and you can't properly deal with the real messages.
With both spam and viruses, you're best off if you can detect
them interactively and refuse to accept them in the first place. If
the sender manages to successfully transmit the message to you
without being detected, they've won.
Timeout constraints are relaxed by at least an order of
magnitude, and you're not holding a TCP connection open while you do it,
either. So there is a benefit here, albeit a relatively minor one.
If you want to do background mode for envelope checks, it could
always be a fallback from interactive mode, although I still believe
that it's a bad idea.
The "message pull" storage server is an outgoing MTA -- one that
in a role of accepting SMTP connections from your network and doing a
store-and-forward to the remainder of the Internet. It may also be an
incoming MTA. If spammers have compromised it, you have *much* bigger
problems than the scenario you mentioned, regardless of your mail transfer
Yeah, but you've also given them a much bigger target. Why do
criminals still go after banks, even with all the security, guards
with guns, and everything else? Because that's where the money is.
You're concentrating by many, many orders of magnitude the
attractiveness of the target. You're also concentrating by many
orders of magnitude the amount of reliability that has to be provided
by that server. It is not only responsible for storing messages
temporarily while they are being transmitted, now it also has to hold
all those messages while they're waiting for callback.
Moreover, for spammers or viruses, for the callback they can
always designate another server they control, or themselves.
I still don't see that this is a realistic threat, but as I said, the sending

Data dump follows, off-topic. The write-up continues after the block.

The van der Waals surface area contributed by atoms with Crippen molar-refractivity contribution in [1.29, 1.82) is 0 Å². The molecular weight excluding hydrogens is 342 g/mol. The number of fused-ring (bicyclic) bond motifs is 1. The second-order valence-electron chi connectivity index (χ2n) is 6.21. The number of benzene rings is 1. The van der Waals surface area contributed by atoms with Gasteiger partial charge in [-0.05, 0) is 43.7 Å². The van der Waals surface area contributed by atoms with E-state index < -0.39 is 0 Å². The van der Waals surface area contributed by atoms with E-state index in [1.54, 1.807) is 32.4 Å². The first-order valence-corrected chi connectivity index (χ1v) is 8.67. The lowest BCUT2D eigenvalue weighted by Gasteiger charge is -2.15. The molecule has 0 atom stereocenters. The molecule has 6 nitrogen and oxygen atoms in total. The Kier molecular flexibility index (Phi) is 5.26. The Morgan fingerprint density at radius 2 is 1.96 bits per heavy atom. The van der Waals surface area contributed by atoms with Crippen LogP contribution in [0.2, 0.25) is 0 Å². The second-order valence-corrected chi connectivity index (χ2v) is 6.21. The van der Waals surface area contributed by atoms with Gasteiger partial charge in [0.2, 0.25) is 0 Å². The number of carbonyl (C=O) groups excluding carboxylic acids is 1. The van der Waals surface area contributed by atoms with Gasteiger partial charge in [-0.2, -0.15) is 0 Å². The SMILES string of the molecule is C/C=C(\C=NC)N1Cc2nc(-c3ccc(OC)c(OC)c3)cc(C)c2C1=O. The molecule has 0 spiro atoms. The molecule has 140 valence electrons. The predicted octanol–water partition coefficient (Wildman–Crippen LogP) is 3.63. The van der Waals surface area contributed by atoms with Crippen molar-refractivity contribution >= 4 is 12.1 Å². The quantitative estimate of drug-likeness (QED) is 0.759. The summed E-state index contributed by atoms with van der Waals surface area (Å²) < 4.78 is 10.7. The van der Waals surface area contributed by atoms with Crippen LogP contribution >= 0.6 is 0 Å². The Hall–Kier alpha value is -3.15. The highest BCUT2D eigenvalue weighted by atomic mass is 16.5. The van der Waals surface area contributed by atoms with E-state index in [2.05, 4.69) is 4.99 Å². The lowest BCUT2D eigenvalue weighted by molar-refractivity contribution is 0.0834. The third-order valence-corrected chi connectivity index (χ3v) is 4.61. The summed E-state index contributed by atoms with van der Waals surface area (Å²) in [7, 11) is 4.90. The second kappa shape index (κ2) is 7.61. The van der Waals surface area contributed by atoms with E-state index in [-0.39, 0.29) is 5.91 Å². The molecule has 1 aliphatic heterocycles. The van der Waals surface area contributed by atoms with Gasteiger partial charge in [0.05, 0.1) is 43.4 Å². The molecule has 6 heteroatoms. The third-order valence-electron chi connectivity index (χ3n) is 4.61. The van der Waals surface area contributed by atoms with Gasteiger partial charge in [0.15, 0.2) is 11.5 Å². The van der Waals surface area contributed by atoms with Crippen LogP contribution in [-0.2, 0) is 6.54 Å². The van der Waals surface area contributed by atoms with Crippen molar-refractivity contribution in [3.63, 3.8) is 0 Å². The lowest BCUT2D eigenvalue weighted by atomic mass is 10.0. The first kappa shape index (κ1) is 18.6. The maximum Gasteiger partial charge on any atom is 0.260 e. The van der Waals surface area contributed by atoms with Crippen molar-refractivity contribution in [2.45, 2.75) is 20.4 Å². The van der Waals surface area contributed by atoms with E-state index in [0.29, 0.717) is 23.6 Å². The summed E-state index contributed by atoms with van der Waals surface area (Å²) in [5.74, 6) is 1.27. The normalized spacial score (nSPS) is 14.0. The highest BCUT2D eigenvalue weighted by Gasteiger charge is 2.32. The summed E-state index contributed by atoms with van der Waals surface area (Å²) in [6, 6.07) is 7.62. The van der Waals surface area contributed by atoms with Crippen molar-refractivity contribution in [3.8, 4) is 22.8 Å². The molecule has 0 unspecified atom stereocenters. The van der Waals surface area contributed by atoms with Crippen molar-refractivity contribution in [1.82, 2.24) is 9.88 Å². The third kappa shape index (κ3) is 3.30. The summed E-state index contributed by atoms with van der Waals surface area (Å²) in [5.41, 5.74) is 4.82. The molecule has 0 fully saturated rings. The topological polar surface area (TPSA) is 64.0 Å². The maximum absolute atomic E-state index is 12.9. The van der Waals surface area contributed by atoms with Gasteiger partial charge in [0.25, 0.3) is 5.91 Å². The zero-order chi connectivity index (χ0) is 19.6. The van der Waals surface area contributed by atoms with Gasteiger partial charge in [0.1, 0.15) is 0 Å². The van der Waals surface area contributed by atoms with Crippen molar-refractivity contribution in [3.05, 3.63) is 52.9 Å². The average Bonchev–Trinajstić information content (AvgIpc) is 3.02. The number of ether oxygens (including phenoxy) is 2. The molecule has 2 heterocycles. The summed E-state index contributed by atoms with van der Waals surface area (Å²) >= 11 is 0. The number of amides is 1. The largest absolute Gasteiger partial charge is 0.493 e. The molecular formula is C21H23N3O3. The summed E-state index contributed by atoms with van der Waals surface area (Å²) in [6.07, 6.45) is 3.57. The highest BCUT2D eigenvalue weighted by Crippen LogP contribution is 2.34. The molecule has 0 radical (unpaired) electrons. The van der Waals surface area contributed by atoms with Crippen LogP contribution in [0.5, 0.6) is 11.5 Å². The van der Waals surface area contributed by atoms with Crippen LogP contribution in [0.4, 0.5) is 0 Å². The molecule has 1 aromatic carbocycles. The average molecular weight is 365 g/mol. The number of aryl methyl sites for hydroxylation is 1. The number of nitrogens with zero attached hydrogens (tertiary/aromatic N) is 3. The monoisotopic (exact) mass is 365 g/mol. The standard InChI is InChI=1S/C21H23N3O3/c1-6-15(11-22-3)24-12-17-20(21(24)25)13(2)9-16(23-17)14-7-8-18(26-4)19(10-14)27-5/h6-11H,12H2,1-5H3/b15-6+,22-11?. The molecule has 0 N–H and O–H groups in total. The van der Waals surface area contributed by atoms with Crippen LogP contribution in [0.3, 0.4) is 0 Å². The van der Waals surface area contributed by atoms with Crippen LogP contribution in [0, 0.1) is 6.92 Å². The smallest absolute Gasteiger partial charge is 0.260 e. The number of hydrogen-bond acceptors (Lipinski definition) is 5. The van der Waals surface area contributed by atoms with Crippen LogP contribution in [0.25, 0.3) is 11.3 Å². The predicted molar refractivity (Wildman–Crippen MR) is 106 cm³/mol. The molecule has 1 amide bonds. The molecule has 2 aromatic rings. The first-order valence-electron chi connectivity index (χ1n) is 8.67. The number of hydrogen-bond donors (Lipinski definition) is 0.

MTA can pass a SHA1 digest with the envelope data, and thus commit to a
message in exactly the manner you desire. Or would that still be
unsatisfactory for some reason?
It's yet another change to the protocol that has to happen,
because you're trying to change the fundamental nature of the way
e-mail works. It's a patch to an already bad patch, and that doesn't
improve the situation.
A SHA1 digest would provide an additional DCC-like data point to evaluate as
part of the policy check, and I can see some value in that. The sender could
also commit up-front to a message size, and that would be useful. Both of
those data points can be verified after download, and the message rejected
due to "data corruption" if the checks fail. These are additional ideas which
can be sensibly built onto the pull-mode base if they are considered
They would be necessary, but you would need to make them even
more complex because you'd have to deal with things like changes in
the content-transfer-encoding which change the internal
representation of the message, but not the actual content of the
This is the same sort of problem that PGP-signed messages have
today. Think about how many mailing lists there are which still
break PGP signatures, not to mention less intelligent MTAs, etc....
From this point on, I'm afraid that you lost me again. I think you're arguing
against a scheme that someone else proposed. I'm attempting to argue that the
smallest possible addition of pull-mode behaviour into SMTP would make it
more robust against many mail-abuse techniques:
I don't think you've successfully shown that. Many times there
are methods which are suitable at the link layer that are not
suitable for end-to-end, or vice-versa. Using a pull-based mechanism
has been demonstrated to work for USENET and web discussion groups.
But you have yet to prove that you can successfully use this
end-to-end mechanism to any benefit for the link-layer (especially
since most e-mail is point-to-point today anyway), or that you can
successfully turn all Internet e-mail into USENET news or web
Brad Knowles, <brad(_dot_)knowles(_at_)skynet(_dot_)be>
"They that can give up essential liberty to obtain a little temporary
safety deserve neither liberty nor safety."
-Benjamin Franklin, Historical Review of Pennsylvania.